Reacting to Senate leaders’ refusal to hold a vote on the amendment, Kennedy retaliated by blocking action on all other amendments. “This isn’t about the bill anymore to me. This is about honor and respecting your colleagues,” he told reporters. While the energy innovation bill never had universal assent, the spiraling disagreement over amendments sapped crucial support for moving it ahead from Democrats and Republicans alike.
Following the vote, Murkowski declared herself “incredulous,” remarking in a statement, “It is beyond frustrating to have our bill, which contains priorities from more than 70 senators, held up by an unrelated dispute that was never part of our discussions in the lead-up to this floor process. We will regroup and look for a path forward, but finding one will require members to be more reasonable and accommodating than they have been in the last week, and certainly more so than they were today.”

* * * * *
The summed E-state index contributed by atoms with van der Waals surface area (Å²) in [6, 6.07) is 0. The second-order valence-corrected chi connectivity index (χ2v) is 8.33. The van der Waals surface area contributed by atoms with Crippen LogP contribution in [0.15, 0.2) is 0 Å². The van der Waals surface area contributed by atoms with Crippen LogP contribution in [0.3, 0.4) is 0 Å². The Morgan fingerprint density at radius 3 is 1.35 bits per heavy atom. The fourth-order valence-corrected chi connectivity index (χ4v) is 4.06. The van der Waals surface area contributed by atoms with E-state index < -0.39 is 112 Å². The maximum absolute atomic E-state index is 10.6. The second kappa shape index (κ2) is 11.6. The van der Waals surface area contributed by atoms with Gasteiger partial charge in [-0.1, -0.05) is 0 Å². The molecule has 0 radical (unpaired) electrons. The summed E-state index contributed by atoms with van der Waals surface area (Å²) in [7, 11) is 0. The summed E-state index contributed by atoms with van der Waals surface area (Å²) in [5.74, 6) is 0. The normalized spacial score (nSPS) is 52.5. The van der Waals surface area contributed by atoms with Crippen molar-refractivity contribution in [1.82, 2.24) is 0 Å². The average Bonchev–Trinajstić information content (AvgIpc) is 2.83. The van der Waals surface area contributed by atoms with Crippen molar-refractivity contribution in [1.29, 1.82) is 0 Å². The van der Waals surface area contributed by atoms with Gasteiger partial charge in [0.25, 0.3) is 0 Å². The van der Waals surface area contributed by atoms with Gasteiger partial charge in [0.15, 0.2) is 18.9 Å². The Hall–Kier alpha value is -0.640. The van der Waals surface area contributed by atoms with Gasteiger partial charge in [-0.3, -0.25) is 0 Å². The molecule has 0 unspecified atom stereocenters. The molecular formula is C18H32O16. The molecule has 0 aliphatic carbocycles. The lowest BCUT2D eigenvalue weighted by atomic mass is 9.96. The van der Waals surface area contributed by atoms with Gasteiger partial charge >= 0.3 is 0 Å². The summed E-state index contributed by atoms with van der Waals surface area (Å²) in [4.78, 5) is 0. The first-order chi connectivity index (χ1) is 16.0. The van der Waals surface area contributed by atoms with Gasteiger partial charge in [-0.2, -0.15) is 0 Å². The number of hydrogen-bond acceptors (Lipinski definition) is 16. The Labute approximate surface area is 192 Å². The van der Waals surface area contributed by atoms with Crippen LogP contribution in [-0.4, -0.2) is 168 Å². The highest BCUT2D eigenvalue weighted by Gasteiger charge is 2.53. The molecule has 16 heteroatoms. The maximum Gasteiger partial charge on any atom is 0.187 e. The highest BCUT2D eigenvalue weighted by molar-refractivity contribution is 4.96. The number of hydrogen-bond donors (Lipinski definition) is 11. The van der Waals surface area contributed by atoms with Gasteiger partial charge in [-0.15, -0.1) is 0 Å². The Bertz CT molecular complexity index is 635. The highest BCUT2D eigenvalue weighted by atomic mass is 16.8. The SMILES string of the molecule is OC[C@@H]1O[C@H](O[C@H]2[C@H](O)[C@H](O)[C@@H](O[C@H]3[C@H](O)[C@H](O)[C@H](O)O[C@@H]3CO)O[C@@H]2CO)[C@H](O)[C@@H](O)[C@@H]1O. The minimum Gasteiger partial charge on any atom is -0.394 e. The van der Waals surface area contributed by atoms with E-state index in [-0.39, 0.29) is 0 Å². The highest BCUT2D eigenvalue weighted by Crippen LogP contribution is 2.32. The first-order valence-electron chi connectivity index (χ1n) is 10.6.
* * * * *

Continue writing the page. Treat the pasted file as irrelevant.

In 2016, Murkowski nearly succeeded in shepherding a major bipartisan energy policy bill through Congress, only to have the effort break down at the last minute. She has the rest of this year to finish the job before she reaches her term limit as chair of the Energy and Natural Resources Committee.
House effort still in the works
Meanwhile, the House Science Committee is continuing to develop its own package of energy legislation, which is geared largely toward updating policy for DOE’s applied R&D programs. Some of the bills it has produced were also adapted into the Senate bill, including ones dedicated to solar and wind energy and another that would recommend increasing the Advanced Research Projects Agency–Energy’s budget to $750 million by fiscal year 2024.